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Rate of change

  1. Oct 10, 2009 #1
    1. The problem statement, all variables and given/known data
    A bathtub with shape semi-circle has radius 5 m is filled with water with rate 2 m^3/minute. How fast will the height of water in the bathtub change when it is 2 m from the bottom? Given that the volume of water when the radius = R and height = y is πy^2(R - y/3)


    2. Relevant equations
    differential


    3. The attempt at a solution
    The volume of bathtub (constant) = 2/3 πr^3

    The rate of change of volume of water :
    [tex]\frac{dV}{dt}=2\frac{m^3}{minute}[/tex]

    I have to find dy/dt. I think I have to find the relation between R and y, but I don't know how...

    Thanks
     
  2. jcsd
  3. Oct 10, 2009 #2

    Dick

    User Avatar
    Science Advisor
    Homework Helper

    R doesn't change. R=5 m. Only V and y change. And they already gave you the relation between them. V=πy^2(R - y/3). That part of the job is done. You just have to start with the differentiation.
     
  4. Oct 10, 2009 #3
    Hi Dick

    Oh I Think R is the radius of the water, not the bathtub. I just realized that's not possible.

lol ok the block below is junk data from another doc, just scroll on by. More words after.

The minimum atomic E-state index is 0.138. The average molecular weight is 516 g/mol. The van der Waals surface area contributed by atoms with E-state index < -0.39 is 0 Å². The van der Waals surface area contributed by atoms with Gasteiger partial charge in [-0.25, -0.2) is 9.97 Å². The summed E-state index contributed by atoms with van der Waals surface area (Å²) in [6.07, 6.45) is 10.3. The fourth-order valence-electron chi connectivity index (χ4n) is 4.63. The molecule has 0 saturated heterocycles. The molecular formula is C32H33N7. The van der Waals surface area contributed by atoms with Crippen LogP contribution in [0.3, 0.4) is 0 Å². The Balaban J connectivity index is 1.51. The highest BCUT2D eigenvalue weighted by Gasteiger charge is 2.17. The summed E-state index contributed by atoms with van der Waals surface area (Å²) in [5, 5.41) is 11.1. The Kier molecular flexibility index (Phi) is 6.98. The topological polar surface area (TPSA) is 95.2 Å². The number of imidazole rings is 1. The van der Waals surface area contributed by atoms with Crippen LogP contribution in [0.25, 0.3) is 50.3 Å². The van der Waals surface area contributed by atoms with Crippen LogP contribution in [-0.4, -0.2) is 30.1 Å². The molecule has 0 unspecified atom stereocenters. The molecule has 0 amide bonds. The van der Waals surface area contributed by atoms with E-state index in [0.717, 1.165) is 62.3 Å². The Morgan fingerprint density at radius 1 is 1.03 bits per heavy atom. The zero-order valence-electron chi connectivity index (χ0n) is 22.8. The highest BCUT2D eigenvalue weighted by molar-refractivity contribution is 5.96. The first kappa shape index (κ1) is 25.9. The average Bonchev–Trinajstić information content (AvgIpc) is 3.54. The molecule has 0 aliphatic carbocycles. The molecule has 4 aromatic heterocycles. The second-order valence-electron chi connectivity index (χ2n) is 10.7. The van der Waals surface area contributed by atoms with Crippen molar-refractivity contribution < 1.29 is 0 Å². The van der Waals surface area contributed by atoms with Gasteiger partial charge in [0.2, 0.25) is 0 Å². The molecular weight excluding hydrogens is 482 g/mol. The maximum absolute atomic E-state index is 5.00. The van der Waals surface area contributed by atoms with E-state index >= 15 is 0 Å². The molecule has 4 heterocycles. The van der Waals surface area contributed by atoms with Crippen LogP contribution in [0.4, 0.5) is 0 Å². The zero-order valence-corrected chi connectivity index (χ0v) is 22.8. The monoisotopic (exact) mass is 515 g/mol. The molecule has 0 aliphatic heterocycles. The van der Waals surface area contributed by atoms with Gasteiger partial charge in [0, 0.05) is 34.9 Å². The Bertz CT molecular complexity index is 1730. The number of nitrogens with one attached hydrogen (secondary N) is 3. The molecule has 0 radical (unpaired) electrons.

Thanks a lot
     
  5. Oct 10, 2009 #4

    Mark44

    Staff: Mentor

    Can you provide the exact statement of the problem? Saying that "A bathtub with shape semi-circle" doesn't clearly describe it. Is a vertical cross-section of the tub semicircular? That would probably be the most reasonable interpretation, but I suppose it could have a horizontal cross-section that is semicircular. In either case, a radius of 5 m. seems very large for a bathtub. A radius of .5 m seems more realistic.
     
  6. Oct 10, 2009 #5
    Hi Mark44

    I got this question from my friend and that's all what he told me. I interpreted it as the vertical cross-section. Will it be different if it's horizontal cross-section? I think it will be the same.
    About the radius, yeah 5 m is ridiculous for a bathtub. Maybe it's a pool :smile:
     
  7. Oct 11, 2009 #6

    Mark44

    Staff: Mentor

    You are given a formula for the volume of water in the pool when the water is y feet deep, and the radius of the pool is R feet:
    V = [itex]\pi y^2(R - y/3)[/itex]

    Differentiate both sides with respect to t, using the chain rule. That will give you
    dV/dt = (something involving y)*dy/dt

    Solve this equation for dy/dt, and substitute in all the other known quantities at the time when y = 2 feet.
     
  8. Oct 11, 2009 #7
    Hi Mark44

    Ok Thanks a lot Mark :smile:
     
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